Changes to come, but where and when?

Editor's note: Our weekly "Faceoff" features ESPN.com NHL writers Scott Burnside (based in Atlanta) and Pierre LeBrun (based in Toronto), who duke it out over any given hockey topic. Let the games begin!

This week's topic: Counting down to the playoffs, what moves should we expect to see heading into April?

Scott Burnside: Bonjour, Pierre. Comment ├ža va? That's "How are you?" in French, as you well know, you noted bilingual. Wondered if we should try a scatter-gun approach to this week's edition as opposed to the finely honed focus we generally employ. For me, I'd like to stop in Edmonton first.

A lot of talk that this is the end for coach Craig MacTavish after his disastrous stick-measurement gambit against Anaheim went bad earlier this week. Only Lindy Ruff (Buffalo), Barry Trotz (Nashville) and Jacques Lemaire (Minnesota) have coached longer with their current teams, and MacTavish is a treat to work with from the media perspective. Do you think this is it, and, if so, who steps in? I think, barring a miracle finish, this is it. And wouldn't a guy like Tom Renney look good behind the Oilers bench?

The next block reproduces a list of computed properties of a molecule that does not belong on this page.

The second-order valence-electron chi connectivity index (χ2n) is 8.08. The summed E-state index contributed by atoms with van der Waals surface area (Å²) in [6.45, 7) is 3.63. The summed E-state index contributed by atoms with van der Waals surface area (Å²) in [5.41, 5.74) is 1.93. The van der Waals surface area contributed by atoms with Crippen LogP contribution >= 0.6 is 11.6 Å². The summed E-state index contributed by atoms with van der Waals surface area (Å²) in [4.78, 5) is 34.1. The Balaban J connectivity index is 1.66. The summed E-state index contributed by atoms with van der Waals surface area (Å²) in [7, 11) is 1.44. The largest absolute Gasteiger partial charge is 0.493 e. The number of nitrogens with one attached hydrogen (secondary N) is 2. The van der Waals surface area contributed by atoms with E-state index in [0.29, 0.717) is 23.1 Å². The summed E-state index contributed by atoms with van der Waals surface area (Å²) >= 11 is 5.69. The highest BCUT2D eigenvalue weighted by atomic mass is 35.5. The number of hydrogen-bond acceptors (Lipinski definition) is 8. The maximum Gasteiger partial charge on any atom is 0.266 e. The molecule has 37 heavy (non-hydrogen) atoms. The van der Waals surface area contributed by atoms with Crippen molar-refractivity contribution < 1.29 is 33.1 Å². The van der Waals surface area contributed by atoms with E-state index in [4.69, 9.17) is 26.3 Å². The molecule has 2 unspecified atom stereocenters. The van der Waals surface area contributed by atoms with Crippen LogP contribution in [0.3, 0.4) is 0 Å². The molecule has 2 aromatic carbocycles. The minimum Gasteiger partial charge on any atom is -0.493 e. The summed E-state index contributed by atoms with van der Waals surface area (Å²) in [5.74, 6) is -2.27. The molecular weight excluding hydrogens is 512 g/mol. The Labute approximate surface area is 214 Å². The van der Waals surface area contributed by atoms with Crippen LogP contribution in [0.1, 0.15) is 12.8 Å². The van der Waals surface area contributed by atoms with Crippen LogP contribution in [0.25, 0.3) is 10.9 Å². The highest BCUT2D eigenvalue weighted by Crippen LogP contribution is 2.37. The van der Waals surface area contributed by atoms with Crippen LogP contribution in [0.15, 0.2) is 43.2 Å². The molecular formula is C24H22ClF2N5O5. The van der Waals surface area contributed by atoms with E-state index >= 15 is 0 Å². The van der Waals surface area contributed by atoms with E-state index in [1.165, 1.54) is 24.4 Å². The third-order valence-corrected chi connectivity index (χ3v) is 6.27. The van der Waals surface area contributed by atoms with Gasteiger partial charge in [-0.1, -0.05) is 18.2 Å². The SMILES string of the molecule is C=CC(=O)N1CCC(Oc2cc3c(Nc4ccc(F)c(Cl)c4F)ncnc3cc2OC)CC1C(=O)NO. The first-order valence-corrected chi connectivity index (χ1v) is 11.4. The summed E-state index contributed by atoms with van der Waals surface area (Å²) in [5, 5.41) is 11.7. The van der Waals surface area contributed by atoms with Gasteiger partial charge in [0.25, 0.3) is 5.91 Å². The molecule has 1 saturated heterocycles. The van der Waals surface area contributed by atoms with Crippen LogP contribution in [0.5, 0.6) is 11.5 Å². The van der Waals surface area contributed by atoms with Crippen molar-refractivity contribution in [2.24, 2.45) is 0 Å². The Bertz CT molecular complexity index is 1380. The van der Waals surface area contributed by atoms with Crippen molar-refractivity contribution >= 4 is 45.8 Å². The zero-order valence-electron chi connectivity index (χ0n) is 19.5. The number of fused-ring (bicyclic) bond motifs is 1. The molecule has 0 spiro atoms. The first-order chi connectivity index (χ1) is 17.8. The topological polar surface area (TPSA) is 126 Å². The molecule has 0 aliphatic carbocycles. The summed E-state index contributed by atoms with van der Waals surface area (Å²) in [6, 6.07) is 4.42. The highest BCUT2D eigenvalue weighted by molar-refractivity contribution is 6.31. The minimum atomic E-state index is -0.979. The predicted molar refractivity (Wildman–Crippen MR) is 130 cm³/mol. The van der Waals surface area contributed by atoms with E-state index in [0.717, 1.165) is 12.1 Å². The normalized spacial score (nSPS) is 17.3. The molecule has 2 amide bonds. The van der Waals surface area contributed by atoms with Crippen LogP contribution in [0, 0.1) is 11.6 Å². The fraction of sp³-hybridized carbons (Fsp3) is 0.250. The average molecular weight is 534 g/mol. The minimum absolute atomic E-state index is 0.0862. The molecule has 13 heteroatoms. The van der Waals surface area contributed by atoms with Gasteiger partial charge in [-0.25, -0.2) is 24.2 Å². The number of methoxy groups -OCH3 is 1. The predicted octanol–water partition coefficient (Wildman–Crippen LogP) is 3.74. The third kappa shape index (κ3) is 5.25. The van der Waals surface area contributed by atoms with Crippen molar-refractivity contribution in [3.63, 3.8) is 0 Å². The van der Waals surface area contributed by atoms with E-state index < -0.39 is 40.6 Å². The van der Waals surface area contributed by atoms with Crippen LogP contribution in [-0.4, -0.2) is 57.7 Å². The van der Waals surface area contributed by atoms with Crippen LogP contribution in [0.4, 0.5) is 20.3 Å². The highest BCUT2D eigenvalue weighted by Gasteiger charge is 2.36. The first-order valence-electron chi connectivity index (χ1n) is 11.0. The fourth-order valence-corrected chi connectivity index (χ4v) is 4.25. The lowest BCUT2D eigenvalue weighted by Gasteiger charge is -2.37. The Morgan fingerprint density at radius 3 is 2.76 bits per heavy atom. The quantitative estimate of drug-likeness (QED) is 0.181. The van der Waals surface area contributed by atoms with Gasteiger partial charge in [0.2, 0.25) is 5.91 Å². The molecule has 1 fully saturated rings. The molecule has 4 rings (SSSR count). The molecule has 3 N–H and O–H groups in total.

Pierre LeBrun: I do indeed speak French and English, but it's the language of hockey that mattered Tuesday night when MacT gambled the season away on the stick call. Marty McSorley, where art thou? Funny thing is, if Teemu Selanne's stick ends up being illegal, the Oilers coach is a genius. Such is the fickle nature of our business. And I like the way MacTavish handled the fallout the next day -- took it like a man, answered questions about his future and didn't sound testy with the media at all. He's a real likeable character.

But will he last past this season? The new owner, Daryl Katz, apparently loves the guy (Dan Barnes of The Edmonton Journal reported Friday that Katz said MacT isn't going anywhere). Team president Kevin Lowe is very, very tight with MacTavish. But I still think the time has come. That's OK; MacT won't be without a job for too long, I can guarantee you that. Same goes for Renney, who I agree would be a great fit in Edmonton (if not Calgary, but I digress). But you touched on Ruff and his endurance in Buffalo. What would you do there?